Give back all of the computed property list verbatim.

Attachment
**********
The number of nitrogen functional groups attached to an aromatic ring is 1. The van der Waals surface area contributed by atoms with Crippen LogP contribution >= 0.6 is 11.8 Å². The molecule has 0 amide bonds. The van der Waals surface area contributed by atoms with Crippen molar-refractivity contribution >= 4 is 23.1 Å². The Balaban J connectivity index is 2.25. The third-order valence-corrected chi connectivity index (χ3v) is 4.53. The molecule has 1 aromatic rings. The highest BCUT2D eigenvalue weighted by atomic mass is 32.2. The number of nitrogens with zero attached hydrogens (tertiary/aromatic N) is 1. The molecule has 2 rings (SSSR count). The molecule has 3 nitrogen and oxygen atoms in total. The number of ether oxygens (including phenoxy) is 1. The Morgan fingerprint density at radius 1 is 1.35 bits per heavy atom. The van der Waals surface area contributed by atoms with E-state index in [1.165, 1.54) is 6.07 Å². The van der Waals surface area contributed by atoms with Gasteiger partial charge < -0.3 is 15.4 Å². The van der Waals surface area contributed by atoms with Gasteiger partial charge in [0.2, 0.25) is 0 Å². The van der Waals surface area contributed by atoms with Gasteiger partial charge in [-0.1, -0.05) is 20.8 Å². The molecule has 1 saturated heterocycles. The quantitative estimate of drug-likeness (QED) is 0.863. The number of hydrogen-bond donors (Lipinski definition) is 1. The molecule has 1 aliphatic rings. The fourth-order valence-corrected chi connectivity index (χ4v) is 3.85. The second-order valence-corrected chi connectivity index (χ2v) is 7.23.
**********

The number of nitrogen functional groups attached to an aromatic ring is 1. The van der Waals surface area contributed by atoms with Crippen LogP contribution >= 0.6 is 11.8 Å². The molecule has 0 amide bonds. The van der Waals surface area contributed by atoms with Crippen molar-refractivity contribution >= 4 is 23.1 Å². The Balaban J connectivity index is 2.25. The third-order valence-corrected chi connectivity index (χ3v) is 4.53. The molecule has 1 aromatic rings. The highest BCUT2D eigenvalue weighted by atomic mass is 32.2. The number of nitrogens with zero attached hydrogens (tertiary/aromatic N) is 1. The molecule has 2 rings (SSSR count). The molecule has 3 nitrogen and oxygen atoms in total. The number of ether oxygens (including phenoxy) is 1. The Morgan fingerprint density at radius 1 is 1.35 bits per heavy atom. The van der Waals surface area contributed by atoms with E-state index in [1.165, 1.54) is 6.07 Å². The van der Waals surface area contributed by atoms with Gasteiger partial charge < -0.3 is 15.4 Å². The van der Waals surface area contributed by atoms with Gasteiger partial charge in [0.2, 0.25) is 0 Å². The van der Waals surface area contributed by atoms with Gasteiger partial charge in [-0.1, -0.05) is 20.8 Å². The molecule has 1 saturated heterocycles. The quantitative estimate of drug-likeness (QED) is 0.863. The number of hydrogen-bond donors (Lipinski definition) is 1. The molecule has 1 aliphatic rings. The fourth-order valence-corrected chi connectivity index (χ4v) is 3.85. The second-order valence-corrected chi connectivity index (χ2v) is 7.23.